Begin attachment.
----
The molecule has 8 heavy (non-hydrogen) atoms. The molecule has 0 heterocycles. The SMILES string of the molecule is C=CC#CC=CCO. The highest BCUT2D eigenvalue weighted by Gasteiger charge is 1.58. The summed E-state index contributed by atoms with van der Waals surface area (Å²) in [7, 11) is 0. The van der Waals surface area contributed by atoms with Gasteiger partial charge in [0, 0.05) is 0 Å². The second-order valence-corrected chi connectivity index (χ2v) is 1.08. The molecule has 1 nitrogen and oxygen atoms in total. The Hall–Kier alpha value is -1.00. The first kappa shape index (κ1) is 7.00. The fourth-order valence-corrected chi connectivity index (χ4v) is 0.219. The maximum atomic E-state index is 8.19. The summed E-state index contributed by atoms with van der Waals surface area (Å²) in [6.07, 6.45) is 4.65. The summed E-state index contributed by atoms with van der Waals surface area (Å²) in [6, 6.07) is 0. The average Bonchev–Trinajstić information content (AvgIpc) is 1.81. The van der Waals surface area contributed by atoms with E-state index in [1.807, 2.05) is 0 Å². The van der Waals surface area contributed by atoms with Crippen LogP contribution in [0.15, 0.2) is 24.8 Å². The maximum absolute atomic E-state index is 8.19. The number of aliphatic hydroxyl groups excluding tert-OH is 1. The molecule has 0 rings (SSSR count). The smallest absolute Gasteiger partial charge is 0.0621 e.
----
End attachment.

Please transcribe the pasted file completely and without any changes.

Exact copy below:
The molecule has 8 heavy (non-hydrogen) atoms. The molecule has 0 heterocycles. The SMILES string of the molecule is C=CC#CC=CCO. The highest BCUT2D eigenvalue weighted by Gasteiger charge is 1.58. The summed E-state index contributed by atoms with van der Waals surface area (Å²) in [7, 11) is 0. The van der Waals surface area contributed by atoms with Gasteiger partial charge in [0, 0.05) is 0 Å². The second-order valence-corrected chi connectivity index (χ2v) is 1.08. The molecule has 1 nitrogen and oxygen atoms in total. The Hall–Kier alpha value is -1.00. The first kappa shape index (κ1) is 7.00. The fourth-order valence-corrected chi connectivity index (χ4v) is 0.219. The maximum atomic E-state index is 8.19. The summed E-state index contributed by atoms with van der Waals surface area (Å²) in [6.07, 6.45) is 4.65. The summed E-state index contributed by atoms with van der Waals surface area (Å²) in [6, 6.07) is 0. The average Bonchev–Trinajstić information content (AvgIpc) is 1.81. The van der Waals surface area contributed by atoms with E-state index in [1.807, 2.05) is 0 Å². The van der Waals surface area contributed by atoms with Crippen LogP contribution in [0.15, 0.2) is 24.8 Å². The maximum absolute atomic E-state index is 8.19. The number of aliphatic hydroxyl groups excluding tert-OH is 1. The molecule has 0 rings (SSSR count). The smallest absolute Gasteiger partial charge is 0.0621 e.